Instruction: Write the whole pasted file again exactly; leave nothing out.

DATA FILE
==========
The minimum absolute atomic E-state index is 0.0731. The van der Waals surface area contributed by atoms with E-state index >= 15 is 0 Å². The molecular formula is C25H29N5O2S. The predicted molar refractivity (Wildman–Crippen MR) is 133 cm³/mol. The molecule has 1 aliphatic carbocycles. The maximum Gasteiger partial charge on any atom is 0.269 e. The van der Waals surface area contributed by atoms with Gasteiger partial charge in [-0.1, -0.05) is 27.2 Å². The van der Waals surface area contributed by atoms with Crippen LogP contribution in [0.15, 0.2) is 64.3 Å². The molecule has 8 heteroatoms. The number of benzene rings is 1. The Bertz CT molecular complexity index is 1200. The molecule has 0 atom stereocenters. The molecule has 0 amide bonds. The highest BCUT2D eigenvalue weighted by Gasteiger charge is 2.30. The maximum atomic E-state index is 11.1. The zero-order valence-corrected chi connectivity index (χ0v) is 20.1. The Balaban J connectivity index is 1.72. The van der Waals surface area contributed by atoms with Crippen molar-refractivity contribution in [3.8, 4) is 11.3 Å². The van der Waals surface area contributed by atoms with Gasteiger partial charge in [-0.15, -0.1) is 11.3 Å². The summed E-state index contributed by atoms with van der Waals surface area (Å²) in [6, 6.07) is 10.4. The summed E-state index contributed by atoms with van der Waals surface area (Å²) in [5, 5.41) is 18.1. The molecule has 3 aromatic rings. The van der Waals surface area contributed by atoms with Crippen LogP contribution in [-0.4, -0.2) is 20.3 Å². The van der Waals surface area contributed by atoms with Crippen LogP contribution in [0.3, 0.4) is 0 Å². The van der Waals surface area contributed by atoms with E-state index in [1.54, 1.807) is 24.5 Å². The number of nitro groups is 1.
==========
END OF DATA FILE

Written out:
The minimum absolute atomic E-state index is 0.0731. The van der Waals surface area contributed by atoms with E-state index >= 15 is 0 Å². The molecular formula is C25H29N5O2S. The predicted molar refractivity (Wildman–Crippen MR) is 133 cm³/mol. The molecule has 1 aliphatic carbocycles. The maximum Gasteiger partial charge on any atom is 0.269 e. The van der Waals surface area contributed by atoms with Gasteiger partial charge in [-0.1, -0.05) is 27.2 Å². The van der Waals surface area contributed by atoms with Crippen LogP contribution in [0.15, 0.2) is 64.3 Å². The molecule has 8 heteroatoms. The number of benzene rings is 1. The Bertz CT molecular complexity index is 1200. The molecule has 0 atom stereocenters. The molecule has 0 amide bonds. The highest BCUT2D eigenvalue weighted by Gasteiger charge is 2.30. The maximum atomic E-state index is 11.1. The zero-order valence-corrected chi connectivity index (χ0v) is 20.1. The Balaban J connectivity index is 1.72. The van der Waals surface area contributed by atoms with Crippen molar-refractivity contribution in [3.8, 4) is 11.3 Å². The van der Waals surface area contributed by atoms with Gasteiger partial charge in [-0.15, -0.1) is 11.3 Å². The summed E-state index contributed by atoms with van der Waals surface area (Å²) in [6, 6.07) is 10.4. The summed E-state index contributed by atoms with van der Waals surface area (Å²) in [5, 5.41) is 18.1. The molecule has 3 aromatic rings. The van der Waals surface area contributed by atoms with Crippen LogP contribution in [-0.4, -0.2) is 20.3 Å². The van der Waals surface area contributed by atoms with Crippen LogP contribution in [0.3, 0.4) is 0 Å². The van der Waals surface area contributed by atoms with E-state index in [1.54, 1.807) is 24.5 Å². The number of nitro groups is 1.